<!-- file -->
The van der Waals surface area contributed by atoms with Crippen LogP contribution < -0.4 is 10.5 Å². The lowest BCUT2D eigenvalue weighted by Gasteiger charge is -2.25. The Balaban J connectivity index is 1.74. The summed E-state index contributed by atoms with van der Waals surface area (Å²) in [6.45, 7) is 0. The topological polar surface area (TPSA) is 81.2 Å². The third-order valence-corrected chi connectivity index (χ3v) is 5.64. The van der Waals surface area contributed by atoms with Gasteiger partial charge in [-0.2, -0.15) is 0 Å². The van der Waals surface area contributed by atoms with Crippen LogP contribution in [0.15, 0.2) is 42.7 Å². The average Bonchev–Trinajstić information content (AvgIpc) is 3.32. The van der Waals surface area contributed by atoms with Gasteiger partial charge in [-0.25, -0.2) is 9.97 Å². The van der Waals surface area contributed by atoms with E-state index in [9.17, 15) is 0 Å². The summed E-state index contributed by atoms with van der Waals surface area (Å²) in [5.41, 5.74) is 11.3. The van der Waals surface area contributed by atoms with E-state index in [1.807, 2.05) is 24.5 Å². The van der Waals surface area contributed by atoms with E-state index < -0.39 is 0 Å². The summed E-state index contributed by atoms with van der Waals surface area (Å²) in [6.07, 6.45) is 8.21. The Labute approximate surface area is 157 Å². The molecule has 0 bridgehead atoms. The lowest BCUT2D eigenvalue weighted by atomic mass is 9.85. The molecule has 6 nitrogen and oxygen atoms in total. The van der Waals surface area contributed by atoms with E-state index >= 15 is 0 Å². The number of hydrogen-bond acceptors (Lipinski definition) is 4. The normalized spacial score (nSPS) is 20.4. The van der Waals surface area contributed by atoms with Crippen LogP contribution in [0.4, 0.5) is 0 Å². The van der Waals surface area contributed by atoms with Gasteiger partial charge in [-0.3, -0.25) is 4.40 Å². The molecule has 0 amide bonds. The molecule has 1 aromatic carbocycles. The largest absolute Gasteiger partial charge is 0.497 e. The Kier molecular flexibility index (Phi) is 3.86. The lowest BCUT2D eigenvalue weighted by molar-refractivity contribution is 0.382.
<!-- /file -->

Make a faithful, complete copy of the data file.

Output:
The van der Waals surface area contributed by atoms with Crippen LogP contribution < -0.4 is 10.5 Å². The lowest BCUT2D eigenvalue weighted by Gasteiger charge is -2.25. The Balaban J connectivity index is 1.74. The summed E-state index contributed by atoms with van der Waals surface area (Å²) in [6.45, 7) is 0. The topological polar surface area (TPSA) is 81.2 Å². The third-order valence-corrected chi connectivity index (χ3v) is 5.64. The van der Waals surface area contributed by atoms with Gasteiger partial charge in [-0.2, -0.15) is 0 Å². The van der Waals surface area contributed by atoms with Crippen LogP contribution in [0.15, 0.2) is 42.7 Å². The average Bonchev–Trinajstić information content (AvgIpc) is 3.32. The van der Waals surface area contributed by atoms with Gasteiger partial charge in [-0.25, -0.2) is 9.97 Å². The van der Waals surface area contributed by atoms with E-state index in [9.17, 15) is 0 Å². The summed E-state index contributed by atoms with van der Waals surface area (Å²) in [5.41, 5.74) is 11.3. The van der Waals surface area contributed by atoms with E-state index in [1.807, 2.05) is 24.5 Å². The van der Waals surface area contributed by atoms with E-state index < -0.39 is 0 Å². The summed E-state index contributed by atoms with van der Waals surface area (Å²) in [6.07, 6.45) is 8.21. The Labute approximate surface area is 157 Å². The molecule has 0 bridgehead atoms. The lowest BCUT2D eigenvalue weighted by atomic mass is 9.85. The molecule has 6 nitrogen and oxygen atoms in total. The van der Waals surface area contributed by atoms with E-state index >= 15 is 0 Å². The number of hydrogen-bond acceptors (Lipinski definition) is 4. The normalized spacial score (nSPS) is 20.4. The van der Waals surface area contributed by atoms with Crippen LogP contribution in [0.4, 0.5) is 0 Å². The van der Waals surface area contributed by atoms with Gasteiger partial charge in [-0.3, -0.25) is 4.40 Å². The molecule has 0 amide bonds. The molecule has 1 aromatic carbocycles. The largest absolute Gasteiger partial charge is 0.497 e. The Kier molecular flexibility index (Phi) is 3.86. The lowest BCUT2D eigenvalue weighted by molar-refractivity contribution is 0.382.